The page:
Dynamics of Students’ Self-Regulation and Interrelations with Experienced Teaching Quality
The DeSign project investigates the interaction between the quality of teaching perceived during a lesson and the change in self-regulation within students.
Some students find it easy to pay attention and follow the classroom rules. Others, however, have difficulty doing so. These two types of students differ in their self-regulation.
Self-regulation refers to an individual’s ability to control his or her thoughts, feelings and actions in a way that supports the pursuit of long-term objectives, such as academic ones. Studies have shown in the past that differences in self-regulation between students explain differences in academic performance. They thus underlined the importance of self-regulation in the school context. Furthermore, it is assumed that self-regulation within students varies over time and in response to current situations. In the school context, however, it is not yet clear how self-regulation within students changes in response to the quality of teaching perceived during a lesson.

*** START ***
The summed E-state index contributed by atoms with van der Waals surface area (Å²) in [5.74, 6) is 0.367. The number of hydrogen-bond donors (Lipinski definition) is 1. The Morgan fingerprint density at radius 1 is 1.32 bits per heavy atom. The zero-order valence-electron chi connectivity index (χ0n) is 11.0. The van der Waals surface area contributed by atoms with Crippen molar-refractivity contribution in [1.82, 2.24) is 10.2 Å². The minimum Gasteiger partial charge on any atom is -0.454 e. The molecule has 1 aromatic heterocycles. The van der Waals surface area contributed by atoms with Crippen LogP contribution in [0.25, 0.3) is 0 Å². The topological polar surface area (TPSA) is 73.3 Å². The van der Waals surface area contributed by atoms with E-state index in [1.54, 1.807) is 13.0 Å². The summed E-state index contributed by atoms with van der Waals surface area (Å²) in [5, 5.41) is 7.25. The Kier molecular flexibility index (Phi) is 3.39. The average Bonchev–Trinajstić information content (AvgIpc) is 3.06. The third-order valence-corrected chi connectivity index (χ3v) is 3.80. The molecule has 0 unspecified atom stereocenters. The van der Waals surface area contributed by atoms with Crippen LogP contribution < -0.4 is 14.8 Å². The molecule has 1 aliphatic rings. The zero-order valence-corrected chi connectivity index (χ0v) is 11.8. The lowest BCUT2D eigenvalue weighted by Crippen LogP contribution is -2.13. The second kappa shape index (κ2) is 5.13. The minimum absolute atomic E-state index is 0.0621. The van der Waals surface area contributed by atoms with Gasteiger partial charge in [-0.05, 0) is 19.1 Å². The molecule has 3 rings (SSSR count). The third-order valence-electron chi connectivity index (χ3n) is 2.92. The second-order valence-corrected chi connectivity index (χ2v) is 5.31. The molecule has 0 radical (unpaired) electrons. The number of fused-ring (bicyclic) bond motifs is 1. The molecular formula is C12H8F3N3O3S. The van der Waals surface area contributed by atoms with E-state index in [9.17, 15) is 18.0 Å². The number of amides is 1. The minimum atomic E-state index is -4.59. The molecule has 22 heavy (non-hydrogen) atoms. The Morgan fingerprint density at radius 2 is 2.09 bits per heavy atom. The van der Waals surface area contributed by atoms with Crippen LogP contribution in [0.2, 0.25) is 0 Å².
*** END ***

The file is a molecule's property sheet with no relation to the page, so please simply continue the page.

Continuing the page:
The DeSign project therefore investigates the interplay between the quality of teaching perceived during a lesson and the change in self-regulation within students. It also takes into account differences in self-regulation between students. Thus, the project aims to contribute to answering the question what constitutes good teaching from the perspective of individual students.
Blume, F., Göllner, R., Moeller, K., Dresler, T., Ehlis, A.-C., & Gawrilow, C. (2019). Do students learn better when seated close to the teacher? A virtual classroom study considering individual levels of inattention and hyperactivity-impulsivity. Learning and Instruction.